Page Count: 384

Publisher: Ballantine

Review Posted Online: Jan. 7, 2020

Kirkus Reviews Issue: Feb. 1, 2020

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An engrossing memoir as well as a lively treatise on what extraordinary grace under extraordinary pressure looks like.

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The former first lady opens up about her early life, her journey to the White House, and the eight history-making years that followed.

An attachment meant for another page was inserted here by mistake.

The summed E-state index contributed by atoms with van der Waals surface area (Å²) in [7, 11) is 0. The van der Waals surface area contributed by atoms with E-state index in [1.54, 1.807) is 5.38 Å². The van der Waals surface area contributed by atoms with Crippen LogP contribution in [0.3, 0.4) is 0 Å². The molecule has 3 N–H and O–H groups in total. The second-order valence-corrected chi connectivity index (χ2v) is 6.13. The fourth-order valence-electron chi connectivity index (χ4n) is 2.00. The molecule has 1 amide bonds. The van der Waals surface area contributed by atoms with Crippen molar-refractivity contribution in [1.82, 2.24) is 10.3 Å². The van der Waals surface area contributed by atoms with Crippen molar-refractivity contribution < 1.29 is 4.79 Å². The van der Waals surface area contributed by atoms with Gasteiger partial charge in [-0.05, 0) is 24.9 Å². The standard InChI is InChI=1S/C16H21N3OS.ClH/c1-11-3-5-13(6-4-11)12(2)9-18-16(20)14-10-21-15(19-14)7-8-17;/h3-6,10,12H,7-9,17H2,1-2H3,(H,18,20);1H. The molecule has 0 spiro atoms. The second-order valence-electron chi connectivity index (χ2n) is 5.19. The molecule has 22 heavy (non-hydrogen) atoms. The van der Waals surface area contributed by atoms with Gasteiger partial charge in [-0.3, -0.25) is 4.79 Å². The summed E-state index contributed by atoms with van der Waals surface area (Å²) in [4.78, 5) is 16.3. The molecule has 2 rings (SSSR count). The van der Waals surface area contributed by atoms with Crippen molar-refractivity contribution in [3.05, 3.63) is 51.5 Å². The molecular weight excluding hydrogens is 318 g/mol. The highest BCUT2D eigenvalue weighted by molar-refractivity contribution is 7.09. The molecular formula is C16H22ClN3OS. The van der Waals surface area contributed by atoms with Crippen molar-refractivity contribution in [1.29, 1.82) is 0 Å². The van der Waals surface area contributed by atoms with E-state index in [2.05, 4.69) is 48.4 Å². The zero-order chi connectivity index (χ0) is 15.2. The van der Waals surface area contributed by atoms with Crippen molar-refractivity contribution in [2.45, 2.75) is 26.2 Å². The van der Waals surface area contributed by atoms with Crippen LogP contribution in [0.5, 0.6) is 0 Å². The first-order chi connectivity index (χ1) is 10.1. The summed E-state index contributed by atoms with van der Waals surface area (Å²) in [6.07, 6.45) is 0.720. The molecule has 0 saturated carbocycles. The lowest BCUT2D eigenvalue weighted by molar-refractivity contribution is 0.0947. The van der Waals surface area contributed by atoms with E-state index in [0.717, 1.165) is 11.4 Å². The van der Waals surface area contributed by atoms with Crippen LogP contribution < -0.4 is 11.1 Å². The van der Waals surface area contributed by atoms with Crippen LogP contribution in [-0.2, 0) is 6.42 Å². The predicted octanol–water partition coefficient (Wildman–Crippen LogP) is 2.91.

It’s not surprising that Obama grew up a rambunctious kid with a stubborn streak and an “I’ll show you” attitude. After all, it takes a special kind of moxie to survive being the first African-American FLOTUS—and not only survive, but thrive. For eight years, we witnessed the adversity the first family had to face, and now we get to read what it was really like growing up in a working-class family on Chicago’s South Side and ending up at the world’s most famous address. As the author amply shows, her can-do attitude was daunted at times by racism, leaving her wondering if she was good enough. Nevertheless, she persisted, graduating from Chicago’s first magnet high school, Princeton, and Harvard Law School, and pursuing careers in law and the nonprofit world. With her characteristic candor and dry wit, she recounts the story of her fateful meeting with her future husband. Once they were officially a couple, her feelings for him turned into a “toppling blast of lust, gratitude, fulfillment, wonder.” But for someone with a “natural resistance to chaos,” being the wife of an ambitious politician was no small feat, and becoming a mother along the way added another layer of complexity. Throw a presidential campaign into the mix, and even the most assured woman could begin to crack under the pressure. Later, adjusting to life in the White House was a formidable challenge for the self-described “control freak”—not to mention the difficulty of sparing their daughters the ugly side of politics and preserving their privacy as much as possible. Through it all, Obama remained determined to serve with grace and help others through initiatives like the White House garden and her campaign to fight childhood obesity. And even though she deems herself “not a political person,” she shares frank thoughts about the 2016 election.